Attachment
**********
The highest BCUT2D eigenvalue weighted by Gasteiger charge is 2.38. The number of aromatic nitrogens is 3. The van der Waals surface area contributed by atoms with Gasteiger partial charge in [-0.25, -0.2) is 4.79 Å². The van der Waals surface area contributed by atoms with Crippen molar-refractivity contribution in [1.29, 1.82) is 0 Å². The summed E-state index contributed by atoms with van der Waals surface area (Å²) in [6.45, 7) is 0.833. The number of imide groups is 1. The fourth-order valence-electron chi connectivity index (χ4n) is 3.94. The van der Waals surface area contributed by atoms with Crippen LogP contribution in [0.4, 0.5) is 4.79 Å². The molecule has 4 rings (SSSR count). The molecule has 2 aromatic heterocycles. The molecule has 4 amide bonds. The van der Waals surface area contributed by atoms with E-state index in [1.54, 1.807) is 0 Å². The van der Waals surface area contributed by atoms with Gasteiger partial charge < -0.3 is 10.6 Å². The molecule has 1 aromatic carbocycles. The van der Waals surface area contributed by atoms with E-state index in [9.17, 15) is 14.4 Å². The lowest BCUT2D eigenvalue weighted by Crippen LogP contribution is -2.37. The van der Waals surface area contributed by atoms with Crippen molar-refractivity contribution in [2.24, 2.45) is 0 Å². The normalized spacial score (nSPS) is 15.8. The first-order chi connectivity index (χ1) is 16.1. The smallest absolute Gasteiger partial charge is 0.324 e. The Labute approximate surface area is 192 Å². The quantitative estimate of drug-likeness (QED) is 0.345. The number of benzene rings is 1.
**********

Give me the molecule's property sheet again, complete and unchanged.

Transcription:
The highest BCUT2D eigenvalue weighted by Gasteiger charge is 2.38. The number of aromatic nitrogens is 3. The van der Waals surface area contributed by atoms with Gasteiger partial charge in [-0.25, -0.2) is 4.79 Å². The van der Waals surface area contributed by atoms with Crippen molar-refractivity contribution in [1.29, 1.82) is 0 Å². The summed E-state index contributed by atoms with van der Waals surface area (Å²) in [6.45, 7) is 0.833. The number of imide groups is 1. The fourth-order valence-electron chi connectivity index (χ4n) is 3.94. The van der Waals surface area contributed by atoms with Crippen LogP contribution in [0.4, 0.5) is 4.79 Å². The molecule has 4 rings (SSSR count). The molecule has 2 aromatic heterocycles. The molecule has 4 amide bonds. The van der Waals surface area contributed by atoms with E-state index in [1.54, 1.807) is 0 Å². The van der Waals surface area contributed by atoms with Gasteiger partial charge < -0.3 is 10.6 Å². The molecule has 1 aromatic carbocycles. The van der Waals surface area contributed by atoms with E-state index in [9.17, 15) is 14.4 Å². The lowest BCUT2D eigenvalue weighted by Crippen LogP contribution is -2.37. The van der Waals surface area contributed by atoms with Crippen molar-refractivity contribution in [2.24, 2.45) is 0 Å². The normalized spacial score (nSPS) is 15.8. The first-order chi connectivity index (χ1) is 16.1. The smallest absolute Gasteiger partial charge is 0.324 e. The Labute approximate surface area is 192 Å². The quantitative estimate of drug-likeness (QED) is 0.345. The number of benzene rings is 1.